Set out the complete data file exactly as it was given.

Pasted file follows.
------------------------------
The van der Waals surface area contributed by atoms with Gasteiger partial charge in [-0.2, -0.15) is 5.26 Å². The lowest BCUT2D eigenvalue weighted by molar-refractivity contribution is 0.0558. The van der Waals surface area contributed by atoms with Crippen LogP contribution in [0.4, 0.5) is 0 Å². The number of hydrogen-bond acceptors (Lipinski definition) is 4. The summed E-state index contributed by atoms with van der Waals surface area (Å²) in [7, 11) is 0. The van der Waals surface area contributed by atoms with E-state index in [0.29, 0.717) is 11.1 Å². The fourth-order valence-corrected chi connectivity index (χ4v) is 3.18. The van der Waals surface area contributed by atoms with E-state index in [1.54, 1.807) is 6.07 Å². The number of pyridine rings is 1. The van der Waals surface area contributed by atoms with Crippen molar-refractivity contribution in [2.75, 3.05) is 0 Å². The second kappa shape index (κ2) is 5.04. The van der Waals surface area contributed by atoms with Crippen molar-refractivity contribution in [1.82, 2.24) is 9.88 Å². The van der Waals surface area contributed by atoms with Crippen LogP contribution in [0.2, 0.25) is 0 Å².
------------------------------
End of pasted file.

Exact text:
The van der Waals surface area contributed by atoms with Gasteiger partial charge in [-0.2, -0.15) is 5.26 Å². The lowest BCUT2D eigenvalue weighted by molar-refractivity contribution is 0.0558. The van der Waals surface area contributed by atoms with Crippen LogP contribution in [0.4, 0.5) is 0 Å². The number of hydrogen-bond acceptors (Lipinski definition) is 4. The summed E-state index contributed by atoms with van der Waals surface area (Å²) in [7, 11) is 0. The van der Waals surface area contributed by atoms with E-state index in [0.29, 0.717) is 11.1 Å². The fourth-order valence-corrected chi connectivity index (χ4v) is 3.18. The van der Waals surface area contributed by atoms with E-state index in [1.54, 1.807) is 6.07 Å². The number of pyridine rings is 1. The van der Waals surface area contributed by atoms with Crippen molar-refractivity contribution in [2.75, 3.05) is 0 Å². The second kappa shape index (κ2) is 5.04. The van der Waals surface area contributed by atoms with Crippen molar-refractivity contribution in [1.82, 2.24) is 9.88 Å². The van der Waals surface area contributed by atoms with Crippen LogP contribution in [0.2, 0.25) is 0 Å².